Recently, the Federal Drug Administration has received reports from doctors, researchers and elected officials concerned with increasing numbers of deaths among energy drink consumers. Thirteen deaths over the last four years cite the possible involvement of a highly popular caffeinated energy “shot” according to FDA records. Other energy drinks consumed in a manner similar to regular soft drinks have come under scrutiny for their labeling as supplements in order to avoid regulation. Energy drink makers have insisted their products are safe and that the amount of caffeine, a stimulant, is on a level with other widely popular drinks like coffee.
The growing popularity of energy drinks has resulted in an increase in the number of injuries and deaths. This rise in consumption of energy drinks has resulted in a 10-fold increase in the number of emergency room visits for complications associated with energy drink use between 2005 and 2009.
Although the reports do not conclusively prove a link between the drinks and injury, such reports do increase the growing concern about the safety of the drinks, especially for people who have heart conditions.
A wrongful death lawsuit that was filed in federal court by the spouse of a 27-year-old man alleges that he the suffered a heart attack as a result of drinking energy “shots”. The man, who worked late-night shifts at a warehouse, took the shot-sized drinks to stay alert. He collapsed from a heart attack while playing basketball about a month after he started drinking them.
In a similar case that involved a different energy drink, a Brooklyn father died during a basketball game after downing the caffeine-laden beverage. His relatives are blaming the world’s largest energy drink maker.
The popular drink contains “extra stimulants that make it different than a cup of coffee,” said the relative’s lawyer. They also contend that the drink is more dangerous than what the maker lets on.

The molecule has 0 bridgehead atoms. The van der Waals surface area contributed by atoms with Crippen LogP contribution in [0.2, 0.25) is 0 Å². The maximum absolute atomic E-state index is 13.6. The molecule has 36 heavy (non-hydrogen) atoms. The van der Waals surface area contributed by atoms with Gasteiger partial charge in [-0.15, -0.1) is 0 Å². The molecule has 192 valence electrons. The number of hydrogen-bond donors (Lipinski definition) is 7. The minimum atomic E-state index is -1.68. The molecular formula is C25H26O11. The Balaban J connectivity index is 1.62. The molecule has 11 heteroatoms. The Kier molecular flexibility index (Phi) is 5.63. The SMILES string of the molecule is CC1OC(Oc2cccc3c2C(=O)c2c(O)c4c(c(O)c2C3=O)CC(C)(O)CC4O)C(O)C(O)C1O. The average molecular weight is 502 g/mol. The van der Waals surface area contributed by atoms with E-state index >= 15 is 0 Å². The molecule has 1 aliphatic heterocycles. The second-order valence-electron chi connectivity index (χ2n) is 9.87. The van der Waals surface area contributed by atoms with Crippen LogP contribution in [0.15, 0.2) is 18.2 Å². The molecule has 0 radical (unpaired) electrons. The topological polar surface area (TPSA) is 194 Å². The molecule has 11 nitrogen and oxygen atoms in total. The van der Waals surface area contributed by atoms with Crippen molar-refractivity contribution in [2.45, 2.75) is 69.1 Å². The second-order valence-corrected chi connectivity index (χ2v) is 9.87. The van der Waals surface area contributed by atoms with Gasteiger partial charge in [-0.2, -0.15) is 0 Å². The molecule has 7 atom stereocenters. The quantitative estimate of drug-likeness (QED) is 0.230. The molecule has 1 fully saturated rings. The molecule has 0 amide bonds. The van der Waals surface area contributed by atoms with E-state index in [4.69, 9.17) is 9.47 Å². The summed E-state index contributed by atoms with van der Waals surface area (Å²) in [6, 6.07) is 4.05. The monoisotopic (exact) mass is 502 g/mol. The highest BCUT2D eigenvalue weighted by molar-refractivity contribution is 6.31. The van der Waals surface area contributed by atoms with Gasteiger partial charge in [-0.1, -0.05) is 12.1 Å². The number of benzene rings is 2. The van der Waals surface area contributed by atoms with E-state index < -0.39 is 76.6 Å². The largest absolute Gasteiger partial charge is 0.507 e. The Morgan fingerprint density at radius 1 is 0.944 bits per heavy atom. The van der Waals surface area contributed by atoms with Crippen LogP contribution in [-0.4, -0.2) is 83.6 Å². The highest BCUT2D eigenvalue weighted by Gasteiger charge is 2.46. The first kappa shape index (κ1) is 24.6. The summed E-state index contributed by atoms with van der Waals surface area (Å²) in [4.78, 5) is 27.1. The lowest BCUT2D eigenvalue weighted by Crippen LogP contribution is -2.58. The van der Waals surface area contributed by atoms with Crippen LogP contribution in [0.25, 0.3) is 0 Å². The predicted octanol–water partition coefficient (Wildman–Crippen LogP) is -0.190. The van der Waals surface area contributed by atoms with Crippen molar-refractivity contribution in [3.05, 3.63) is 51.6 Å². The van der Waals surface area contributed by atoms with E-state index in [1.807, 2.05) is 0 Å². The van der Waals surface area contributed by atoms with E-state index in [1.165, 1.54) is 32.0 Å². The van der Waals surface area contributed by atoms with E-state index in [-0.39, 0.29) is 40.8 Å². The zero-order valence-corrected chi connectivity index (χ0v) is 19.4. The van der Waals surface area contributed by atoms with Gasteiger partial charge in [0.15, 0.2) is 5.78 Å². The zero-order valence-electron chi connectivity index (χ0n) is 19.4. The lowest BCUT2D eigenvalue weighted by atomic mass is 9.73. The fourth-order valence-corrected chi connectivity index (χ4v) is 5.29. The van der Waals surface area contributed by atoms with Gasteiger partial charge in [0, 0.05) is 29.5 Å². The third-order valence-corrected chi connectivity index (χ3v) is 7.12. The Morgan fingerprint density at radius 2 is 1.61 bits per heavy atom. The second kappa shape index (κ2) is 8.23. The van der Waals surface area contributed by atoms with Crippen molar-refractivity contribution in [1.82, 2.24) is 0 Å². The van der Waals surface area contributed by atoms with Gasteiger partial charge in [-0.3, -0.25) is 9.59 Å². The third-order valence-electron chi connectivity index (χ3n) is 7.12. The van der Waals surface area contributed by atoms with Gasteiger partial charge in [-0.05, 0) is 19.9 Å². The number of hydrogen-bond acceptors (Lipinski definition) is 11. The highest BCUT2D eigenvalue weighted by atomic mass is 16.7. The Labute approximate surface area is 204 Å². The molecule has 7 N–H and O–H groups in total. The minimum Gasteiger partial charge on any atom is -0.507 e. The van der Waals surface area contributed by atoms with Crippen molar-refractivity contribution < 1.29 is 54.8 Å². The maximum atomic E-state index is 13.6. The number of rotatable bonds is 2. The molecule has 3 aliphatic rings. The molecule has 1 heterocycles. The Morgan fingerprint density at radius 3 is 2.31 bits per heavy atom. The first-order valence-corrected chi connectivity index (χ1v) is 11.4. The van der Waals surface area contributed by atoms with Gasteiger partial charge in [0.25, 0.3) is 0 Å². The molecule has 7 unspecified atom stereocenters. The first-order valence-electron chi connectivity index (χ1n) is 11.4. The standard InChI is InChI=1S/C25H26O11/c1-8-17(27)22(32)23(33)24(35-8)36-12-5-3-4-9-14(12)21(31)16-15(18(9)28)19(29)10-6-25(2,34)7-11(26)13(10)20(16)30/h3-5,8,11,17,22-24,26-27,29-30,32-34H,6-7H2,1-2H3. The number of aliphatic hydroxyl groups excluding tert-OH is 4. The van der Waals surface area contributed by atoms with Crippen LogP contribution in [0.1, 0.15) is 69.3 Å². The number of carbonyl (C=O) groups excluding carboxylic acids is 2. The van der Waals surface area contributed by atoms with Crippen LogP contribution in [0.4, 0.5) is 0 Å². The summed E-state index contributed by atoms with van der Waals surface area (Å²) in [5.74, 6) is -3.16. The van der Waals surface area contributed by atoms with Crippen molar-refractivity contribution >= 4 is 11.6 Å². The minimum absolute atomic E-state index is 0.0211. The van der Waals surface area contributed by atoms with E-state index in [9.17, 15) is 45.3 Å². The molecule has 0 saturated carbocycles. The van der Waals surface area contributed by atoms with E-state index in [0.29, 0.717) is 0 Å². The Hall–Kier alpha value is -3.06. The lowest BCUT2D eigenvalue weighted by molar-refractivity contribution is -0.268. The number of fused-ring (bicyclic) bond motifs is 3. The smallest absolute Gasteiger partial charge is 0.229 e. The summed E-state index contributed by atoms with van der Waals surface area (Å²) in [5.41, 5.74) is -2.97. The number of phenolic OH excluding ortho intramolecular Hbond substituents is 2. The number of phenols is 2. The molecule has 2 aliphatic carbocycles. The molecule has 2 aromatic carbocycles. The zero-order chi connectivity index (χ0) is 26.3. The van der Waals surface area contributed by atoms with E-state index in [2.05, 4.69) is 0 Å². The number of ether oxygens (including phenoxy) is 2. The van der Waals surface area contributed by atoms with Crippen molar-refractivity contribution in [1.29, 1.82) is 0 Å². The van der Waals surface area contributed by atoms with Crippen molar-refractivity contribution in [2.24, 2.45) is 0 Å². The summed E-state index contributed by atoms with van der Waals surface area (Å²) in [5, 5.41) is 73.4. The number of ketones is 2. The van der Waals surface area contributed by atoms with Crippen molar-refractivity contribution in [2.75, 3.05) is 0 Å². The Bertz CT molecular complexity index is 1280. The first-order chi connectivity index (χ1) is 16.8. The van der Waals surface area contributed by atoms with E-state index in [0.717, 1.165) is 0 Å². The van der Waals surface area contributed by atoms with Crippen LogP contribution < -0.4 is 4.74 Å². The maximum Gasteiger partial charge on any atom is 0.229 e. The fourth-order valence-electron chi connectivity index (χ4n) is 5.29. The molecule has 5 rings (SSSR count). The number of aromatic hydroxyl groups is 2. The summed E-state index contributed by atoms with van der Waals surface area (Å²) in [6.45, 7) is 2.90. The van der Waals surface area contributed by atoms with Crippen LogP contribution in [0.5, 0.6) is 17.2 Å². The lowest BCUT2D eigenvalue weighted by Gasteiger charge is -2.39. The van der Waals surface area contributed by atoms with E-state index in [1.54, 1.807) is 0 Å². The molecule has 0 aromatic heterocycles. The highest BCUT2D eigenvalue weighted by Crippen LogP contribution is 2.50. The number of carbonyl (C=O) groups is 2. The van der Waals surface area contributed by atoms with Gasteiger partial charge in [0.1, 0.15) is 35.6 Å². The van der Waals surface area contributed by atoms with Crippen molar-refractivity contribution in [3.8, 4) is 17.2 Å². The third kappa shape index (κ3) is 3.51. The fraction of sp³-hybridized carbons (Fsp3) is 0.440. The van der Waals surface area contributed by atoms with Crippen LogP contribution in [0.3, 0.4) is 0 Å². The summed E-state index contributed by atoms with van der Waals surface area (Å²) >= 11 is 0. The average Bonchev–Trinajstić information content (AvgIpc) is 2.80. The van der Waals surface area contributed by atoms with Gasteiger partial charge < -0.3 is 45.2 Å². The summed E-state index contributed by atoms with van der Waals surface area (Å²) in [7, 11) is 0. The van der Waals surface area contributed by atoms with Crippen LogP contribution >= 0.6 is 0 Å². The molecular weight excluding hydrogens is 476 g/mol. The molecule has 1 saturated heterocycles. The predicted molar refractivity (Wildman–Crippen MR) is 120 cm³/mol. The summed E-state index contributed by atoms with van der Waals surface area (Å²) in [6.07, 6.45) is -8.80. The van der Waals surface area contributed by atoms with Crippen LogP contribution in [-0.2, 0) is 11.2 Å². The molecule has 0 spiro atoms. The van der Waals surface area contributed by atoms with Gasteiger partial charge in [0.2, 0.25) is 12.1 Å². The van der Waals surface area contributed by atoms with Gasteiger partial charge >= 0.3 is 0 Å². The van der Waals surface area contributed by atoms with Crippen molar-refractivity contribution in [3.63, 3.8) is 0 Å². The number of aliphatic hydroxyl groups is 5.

There is evidence that energy drinks can contribute to increased blood pressure, increase heart rate (tachycardia), heart disease, and other cardiovascular problems. These are most serious for people who already have heart problems. Because exercise itself increases blood pressure and heart rate, an energy drink could raise these to dangerous levels.
Another lawsuit charges that the type of labeling, marketing and advertising of some energy drinks is an attempt to circumvent the safety standards applicable to food and beverage additives and creates a false perception that these products are safe.
The maker of one popular brand asked a California federal judge to dismiss a proposed class action accusing the company of labeling its energy drinks as supplements in order to escape federal safety regulations for beverages. The company said. “Moreover, because the Food and Drug Administration is currently investigating the safety of caffeine-containing products, including energy drinks, the primary jurisdiction doctrine independently bars these claims.”
DAG Law Firm